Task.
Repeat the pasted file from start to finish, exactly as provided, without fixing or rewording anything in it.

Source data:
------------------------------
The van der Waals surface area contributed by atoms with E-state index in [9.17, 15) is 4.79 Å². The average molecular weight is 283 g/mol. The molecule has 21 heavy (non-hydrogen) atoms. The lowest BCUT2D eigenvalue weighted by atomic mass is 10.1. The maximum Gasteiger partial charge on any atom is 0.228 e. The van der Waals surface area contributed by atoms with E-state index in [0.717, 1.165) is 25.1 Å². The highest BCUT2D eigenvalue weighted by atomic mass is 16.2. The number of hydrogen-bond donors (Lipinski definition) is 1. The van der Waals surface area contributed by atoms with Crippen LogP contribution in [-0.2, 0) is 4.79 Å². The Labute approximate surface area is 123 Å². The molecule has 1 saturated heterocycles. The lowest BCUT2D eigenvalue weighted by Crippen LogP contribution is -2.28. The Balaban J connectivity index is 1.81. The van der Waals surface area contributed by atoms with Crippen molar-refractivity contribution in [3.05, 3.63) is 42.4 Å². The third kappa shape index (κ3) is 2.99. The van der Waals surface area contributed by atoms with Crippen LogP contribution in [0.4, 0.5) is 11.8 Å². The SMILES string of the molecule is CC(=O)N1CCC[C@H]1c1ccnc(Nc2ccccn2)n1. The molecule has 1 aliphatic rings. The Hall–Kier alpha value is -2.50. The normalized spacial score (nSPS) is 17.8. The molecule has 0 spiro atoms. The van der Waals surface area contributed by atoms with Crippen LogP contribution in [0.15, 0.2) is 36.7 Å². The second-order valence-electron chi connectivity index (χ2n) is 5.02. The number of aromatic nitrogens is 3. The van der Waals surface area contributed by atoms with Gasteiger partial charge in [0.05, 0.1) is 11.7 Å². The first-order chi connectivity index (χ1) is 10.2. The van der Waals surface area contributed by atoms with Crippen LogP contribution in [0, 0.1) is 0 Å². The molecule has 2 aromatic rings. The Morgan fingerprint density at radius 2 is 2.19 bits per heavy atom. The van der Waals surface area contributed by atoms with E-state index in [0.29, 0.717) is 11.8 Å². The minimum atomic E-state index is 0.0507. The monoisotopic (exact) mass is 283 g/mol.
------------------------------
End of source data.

The van der Waals surface area contributed by atoms with E-state index in [9.17, 15) is 4.79 Å². The average molecular weight is 283 g/mol. The molecule has 21 heavy (non-hydrogen) atoms. The lowest BCUT2D eigenvalue weighted by atomic mass is 10.1. The maximum Gasteiger partial charge on any atom is 0.228 e. The van der Waals surface area contributed by atoms with E-state index in [0.717, 1.165) is 25.1 Å². The highest BCUT2D eigenvalue weighted by atomic mass is 16.2. The number of hydrogen-bond donors (Lipinski definition) is 1. The van der Waals surface area contributed by atoms with Crippen LogP contribution in [-0.2, 0) is 4.79 Å². The Labute approximate surface area is 123 Å². The molecule has 1 saturated heterocycles. The lowest BCUT2D eigenvalue weighted by Crippen LogP contribution is -2.28. The Balaban J connectivity index is 1.81. The van der Waals surface area contributed by atoms with Crippen molar-refractivity contribution in [3.05, 3.63) is 42.4 Å². The third kappa shape index (κ3) is 2.99. The van der Waals surface area contributed by atoms with Crippen LogP contribution in [0.4, 0.5) is 11.8 Å². The SMILES string of the molecule is CC(=O)N1CCC[C@H]1c1ccnc(Nc2ccccn2)n1. The molecule has 1 aliphatic rings. The Hall–Kier alpha value is -2.50. The normalized spacial score (nSPS) is 17.8. The molecule has 0 spiro atoms. The van der Waals surface area contributed by atoms with Crippen LogP contribution in [0.15, 0.2) is 36.7 Å². The second-order valence-electron chi connectivity index (χ2n) is 5.02. The number of aromatic nitrogens is 3. The van der Waals surface area contributed by atoms with Gasteiger partial charge in [0.05, 0.1) is 11.7 Å². The first-order chi connectivity index (χ1) is 10.2. The van der Waals surface area contributed by atoms with Crippen LogP contribution in [0, 0.1) is 0 Å². The molecule has 2 aromatic rings. The Morgan fingerprint density at radius 2 is 2.19 bits per heavy atom. The van der Waals surface area contributed by atoms with E-state index in [0.29, 0.717) is 11.8 Å². The minimum atomic E-state index is 0.0507. The monoisotopic (exact) mass is 283 g/mol.